Last Updated on January 7, 2023 by Suzy
Fossil Hunting in Dorset on the Jurassic Coast, Dorset. Thomas Hardy country. If your first impression of the county brings up images of quaint thatched cottages, then you need to step back much further in time to discover something awesome! Dorset is home to part of the Jurassic Coast.
This is England’s only UNESCO World Heritage site and stretches along the coastline from Exmouth in East Devon to Swanage in West Dorset. My husband and our 7-year-old son headed down there to spend some time fossil hunting, something we had wanted to do since we visited Durdle Door last year.
Author: Helen B
Charmouth – Part 1 – Fossil Collecting in the UK
Our first stop was Charmouth in Dorset, situated a few miles from the Devon border. The beach car park was easily accessible by car. Access to the beach was over a small footbridge over a river.
There is a small cafe cabin directly over the footbridge which was closed given that it was Good Friday. Charmouth Beach, as you might expect is not your traditional sandy sunbathing spot. Inclement weather aside, the cliffs are grey unstable shale formed during the Jurassic period 200 million years ago.
Because of the rain, every so often we would see mud and rock clumps sliding down the cliff faces. Be sure to wear sturdy, waterproof footwear on the beach and keep little ones from going too close to the cliff faces.
But would we find any fossils? Every so often we would hear the tap, tap, tapping of a geological hammer on a rock. I brought a small hammer but the pieces of shale I broke didn’t reveal anything of prehistoric interest. Our boy had fun hammering away at a few pieces, but it was on the way back that I found a tiny grey ammonite amongst pebbles. Happy days!
Charmouth Heritage Coast Centre
While we didn’t visit the town of Charmouth itself, we did visit the Heritage Coast Visitor Centre on the seafront. It is a two-storey building on the seafront along to the side of the car park. Access is by stairs but there is a disabled access ramp at the rear. It is free to enter and we were pleasantly surprised by the displays on show.
On one wall was the Charmouth dinosaur, a skeleton of a Scelidosaurus and on the other side was the ichthyosaur named ‘Attenborough’s Sea Dragon’ from the tv programme.
Inside some floor-mounted cases were fossils which came from the beach. There were plenty of children’s activities to do here. For a small charge, you could watch a film about how fossils were formed and how to find them, do a brass rubbing plate of fossils, sweep the sand away in an archaeological ‘dig’ pit or polish a real ammonite.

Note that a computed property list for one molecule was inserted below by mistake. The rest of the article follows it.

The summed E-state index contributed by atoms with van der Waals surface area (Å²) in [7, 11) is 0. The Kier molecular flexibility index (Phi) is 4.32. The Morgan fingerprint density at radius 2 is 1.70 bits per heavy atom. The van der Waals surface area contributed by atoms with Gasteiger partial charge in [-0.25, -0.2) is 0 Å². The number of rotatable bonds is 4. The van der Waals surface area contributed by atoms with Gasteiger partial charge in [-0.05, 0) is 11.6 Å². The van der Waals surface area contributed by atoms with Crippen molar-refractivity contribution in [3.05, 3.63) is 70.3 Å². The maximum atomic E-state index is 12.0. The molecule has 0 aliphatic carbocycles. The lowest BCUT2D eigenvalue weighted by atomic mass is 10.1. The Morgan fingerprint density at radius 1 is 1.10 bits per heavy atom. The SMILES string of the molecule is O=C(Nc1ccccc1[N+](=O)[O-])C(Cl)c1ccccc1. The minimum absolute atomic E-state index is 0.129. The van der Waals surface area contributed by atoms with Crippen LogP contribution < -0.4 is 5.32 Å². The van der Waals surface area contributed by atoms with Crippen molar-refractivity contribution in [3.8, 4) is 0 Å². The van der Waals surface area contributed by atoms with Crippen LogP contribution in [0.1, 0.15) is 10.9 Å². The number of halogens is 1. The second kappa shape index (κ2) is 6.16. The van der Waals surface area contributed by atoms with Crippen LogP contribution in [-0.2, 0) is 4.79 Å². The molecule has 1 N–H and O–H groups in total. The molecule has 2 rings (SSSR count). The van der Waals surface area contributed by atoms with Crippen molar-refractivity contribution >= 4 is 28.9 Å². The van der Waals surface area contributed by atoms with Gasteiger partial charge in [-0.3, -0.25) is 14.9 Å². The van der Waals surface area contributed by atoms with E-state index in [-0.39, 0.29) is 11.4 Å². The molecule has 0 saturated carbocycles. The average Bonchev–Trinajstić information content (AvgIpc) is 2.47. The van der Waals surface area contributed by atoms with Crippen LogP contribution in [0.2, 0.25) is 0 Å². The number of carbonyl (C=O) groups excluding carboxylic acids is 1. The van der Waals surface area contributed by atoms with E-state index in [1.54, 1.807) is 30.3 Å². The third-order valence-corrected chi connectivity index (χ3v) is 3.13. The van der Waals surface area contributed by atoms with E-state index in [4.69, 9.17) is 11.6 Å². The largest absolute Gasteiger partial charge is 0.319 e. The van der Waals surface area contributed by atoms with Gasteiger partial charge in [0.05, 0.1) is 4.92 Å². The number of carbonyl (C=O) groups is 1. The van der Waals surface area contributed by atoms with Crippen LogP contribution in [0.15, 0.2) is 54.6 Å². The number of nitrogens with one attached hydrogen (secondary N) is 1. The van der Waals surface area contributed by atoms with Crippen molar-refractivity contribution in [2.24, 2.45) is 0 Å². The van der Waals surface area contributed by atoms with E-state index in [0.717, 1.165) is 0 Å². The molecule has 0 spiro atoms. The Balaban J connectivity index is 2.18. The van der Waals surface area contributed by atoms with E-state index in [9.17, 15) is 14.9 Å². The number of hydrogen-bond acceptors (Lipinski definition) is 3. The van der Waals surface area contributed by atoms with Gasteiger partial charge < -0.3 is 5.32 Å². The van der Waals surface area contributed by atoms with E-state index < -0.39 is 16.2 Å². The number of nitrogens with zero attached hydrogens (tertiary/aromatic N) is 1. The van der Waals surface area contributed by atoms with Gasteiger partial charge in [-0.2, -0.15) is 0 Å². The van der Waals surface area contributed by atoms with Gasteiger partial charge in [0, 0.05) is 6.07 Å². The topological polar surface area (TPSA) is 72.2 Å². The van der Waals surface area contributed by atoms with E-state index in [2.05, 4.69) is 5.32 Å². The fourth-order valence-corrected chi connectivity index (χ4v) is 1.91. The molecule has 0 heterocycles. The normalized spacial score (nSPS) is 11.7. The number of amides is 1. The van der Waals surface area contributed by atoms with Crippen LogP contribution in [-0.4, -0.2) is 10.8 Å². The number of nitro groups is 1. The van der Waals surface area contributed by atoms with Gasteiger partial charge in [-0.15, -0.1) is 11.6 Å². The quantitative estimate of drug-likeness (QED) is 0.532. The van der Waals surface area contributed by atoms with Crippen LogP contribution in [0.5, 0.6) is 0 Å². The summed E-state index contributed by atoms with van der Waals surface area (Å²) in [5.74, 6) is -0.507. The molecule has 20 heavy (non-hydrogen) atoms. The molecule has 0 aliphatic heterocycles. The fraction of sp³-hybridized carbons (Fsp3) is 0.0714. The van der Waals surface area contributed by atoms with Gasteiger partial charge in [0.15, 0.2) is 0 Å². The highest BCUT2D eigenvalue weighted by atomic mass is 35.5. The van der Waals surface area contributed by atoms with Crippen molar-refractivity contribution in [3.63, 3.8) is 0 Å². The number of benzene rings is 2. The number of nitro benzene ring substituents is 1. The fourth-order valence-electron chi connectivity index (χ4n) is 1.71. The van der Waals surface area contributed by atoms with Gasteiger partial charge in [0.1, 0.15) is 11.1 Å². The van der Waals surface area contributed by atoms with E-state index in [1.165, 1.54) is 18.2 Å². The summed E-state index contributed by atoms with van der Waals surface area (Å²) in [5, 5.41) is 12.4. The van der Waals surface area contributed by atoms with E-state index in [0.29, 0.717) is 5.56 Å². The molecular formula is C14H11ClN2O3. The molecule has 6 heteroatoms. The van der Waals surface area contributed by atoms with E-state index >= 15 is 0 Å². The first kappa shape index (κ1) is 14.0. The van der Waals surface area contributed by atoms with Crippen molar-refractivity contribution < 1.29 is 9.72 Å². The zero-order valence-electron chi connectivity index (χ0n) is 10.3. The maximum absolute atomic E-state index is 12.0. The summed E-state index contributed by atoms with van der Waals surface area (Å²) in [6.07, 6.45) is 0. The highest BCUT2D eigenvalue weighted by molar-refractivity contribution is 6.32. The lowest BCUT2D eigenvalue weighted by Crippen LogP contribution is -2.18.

You could book online on to one of the fossil hunting walks which happen regularly throughout the season. The centre also offers hammer hire so you can break open rocks at your own risk!
Below the visitor centre is a fossil shop which sells a huge variety of locally found and imported fossils and gemstones.
Pop in to take a look at the huge ichthyosaur skull in the glass case at the far end wall. It’s a whopper! We visited Charmouth again two days later, and armed with some knowledge about fossil hunting, we found scores of belemnites (a prehistoric squid which looks like cylindrical or bullet-shaped pieces of rock and are quite easy to spot), fragments of large ammonites and more tiny ammonites amongst the pebbles.
We drove to Lyme Regis next. Apart from going into a couple of fossil and gemstone shops, we didn’t have enough time to visit the Lyme Regis Museum. Plus we were hungry! Cobb Gate Fish bar is a tiny takeaway situated at the bottom of the hill on the seafront with some seating. Luckily it wasn’t full so we enjoyed our food at leisure. In the height of summer though, the takeaway could get very busy.
Where we stayed
We stayed at the Travelodge Ilminster as a base for our trip because of the value for money and we didn’t want to risk travelling down not being able to guarantee a family room for the night. Charmouth was a 45-minute trip from the Travelodge. Yes, we did see quite a few ‘Vacancy’ signs down in Lyme Regis and places nearer to the sea, because it was a poor Easter weekend weatherwise, it could have been a different story had it been sunny!
The Travelodge was exactly what you would expect. Roomy, clean, quiet with a bath and shower, towels and tea-making facilities. In fact, we were so cold by the end of Friday, we couldn’t wait to get there and warm up.
This is one part of a three-part feature on Fossil hunting on the Jurassic Coast. For more places to visit to find fossils please check out part 2 and part 3 as well – Visiting Seaton on Dorset’s Jurassic Coast and Kimmeridge Bay Dorset Fossil Hunting – Dorset’s Jurassic Coast.
Thank you for reading Helen B’s post. I hope that you will find it useful.